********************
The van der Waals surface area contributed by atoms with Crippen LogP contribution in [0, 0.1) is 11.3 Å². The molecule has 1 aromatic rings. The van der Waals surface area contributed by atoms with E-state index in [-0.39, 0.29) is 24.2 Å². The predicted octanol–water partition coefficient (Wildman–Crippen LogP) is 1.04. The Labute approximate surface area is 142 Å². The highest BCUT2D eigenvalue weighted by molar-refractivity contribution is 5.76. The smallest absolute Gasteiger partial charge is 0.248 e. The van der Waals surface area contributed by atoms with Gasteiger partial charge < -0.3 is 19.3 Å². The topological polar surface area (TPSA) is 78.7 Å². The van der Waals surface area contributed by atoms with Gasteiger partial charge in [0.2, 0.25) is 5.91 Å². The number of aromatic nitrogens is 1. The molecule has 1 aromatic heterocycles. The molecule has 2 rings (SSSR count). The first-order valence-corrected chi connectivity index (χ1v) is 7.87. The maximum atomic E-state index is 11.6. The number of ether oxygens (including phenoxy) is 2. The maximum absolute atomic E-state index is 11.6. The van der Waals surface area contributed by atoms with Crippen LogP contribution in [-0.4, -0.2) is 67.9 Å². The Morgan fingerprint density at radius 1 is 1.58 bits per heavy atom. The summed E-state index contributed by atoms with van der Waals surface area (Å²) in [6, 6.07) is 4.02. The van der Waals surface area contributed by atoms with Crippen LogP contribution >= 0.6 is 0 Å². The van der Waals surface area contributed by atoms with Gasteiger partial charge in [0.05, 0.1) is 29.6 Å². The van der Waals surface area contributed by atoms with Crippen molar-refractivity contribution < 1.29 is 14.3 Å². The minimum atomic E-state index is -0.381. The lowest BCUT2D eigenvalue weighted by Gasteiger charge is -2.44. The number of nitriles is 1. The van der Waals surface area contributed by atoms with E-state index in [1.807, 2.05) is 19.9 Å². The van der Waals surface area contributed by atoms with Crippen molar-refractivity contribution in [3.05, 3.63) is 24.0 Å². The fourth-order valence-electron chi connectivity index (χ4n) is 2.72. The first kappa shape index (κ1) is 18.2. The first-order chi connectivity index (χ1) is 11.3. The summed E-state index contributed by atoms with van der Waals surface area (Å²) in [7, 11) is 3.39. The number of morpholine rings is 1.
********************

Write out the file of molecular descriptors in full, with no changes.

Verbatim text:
The van der Waals surface area contributed by atoms with Crippen LogP contribution in [0, 0.1) is 11.3 Å². The molecule has 1 aromatic rings. The van der Waals surface area contributed by atoms with E-state index in [-0.39, 0.29) is 24.2 Å². The predicted octanol–water partition coefficient (Wildman–Crippen LogP) is 1.04. The Labute approximate surface area is 142 Å². The highest BCUT2D eigenvalue weighted by molar-refractivity contribution is 5.76. The smallest absolute Gasteiger partial charge is 0.248 e. The van der Waals surface area contributed by atoms with Gasteiger partial charge < -0.3 is 19.3 Å². The topological polar surface area (TPSA) is 78.7 Å². The van der Waals surface area contributed by atoms with Gasteiger partial charge in [0.2, 0.25) is 5.91 Å². The number of aromatic nitrogens is 1. The molecule has 1 aromatic heterocycles. The molecule has 2 rings (SSSR count). The first-order valence-corrected chi connectivity index (χ1v) is 7.87. The maximum atomic E-state index is 11.6. The number of ether oxygens (including phenoxy) is 2. The maximum absolute atomic E-state index is 11.6. The van der Waals surface area contributed by atoms with Crippen LogP contribution in [-0.4, -0.2) is 67.9 Å². The Morgan fingerprint density at radius 1 is 1.58 bits per heavy atom. The summed E-state index contributed by atoms with van der Waals surface area (Å²) in [6, 6.07) is 4.02. The van der Waals surface area contributed by atoms with Crippen LogP contribution >= 0.6 is 0 Å². The van der Waals surface area contributed by atoms with Gasteiger partial charge in [0.05, 0.1) is 29.6 Å². The van der Waals surface area contributed by atoms with Crippen molar-refractivity contribution < 1.29 is 14.3 Å². The minimum atomic E-state index is -0.381. The lowest BCUT2D eigenvalue weighted by Gasteiger charge is -2.44. The number of nitriles is 1. The van der Waals surface area contributed by atoms with E-state index in [1.807, 2.05) is 19.9 Å². The van der Waals surface area contributed by atoms with Crippen molar-refractivity contribution in [3.05, 3.63) is 24.0 Å². The fourth-order valence-electron chi connectivity index (χ4n) is 2.72. The first kappa shape index (κ1) is 18.2. The first-order chi connectivity index (χ1) is 11.3. The summed E-state index contributed by atoms with van der Waals surface area (Å²) in [7, 11) is 3.39. The number of morpholine rings is 1.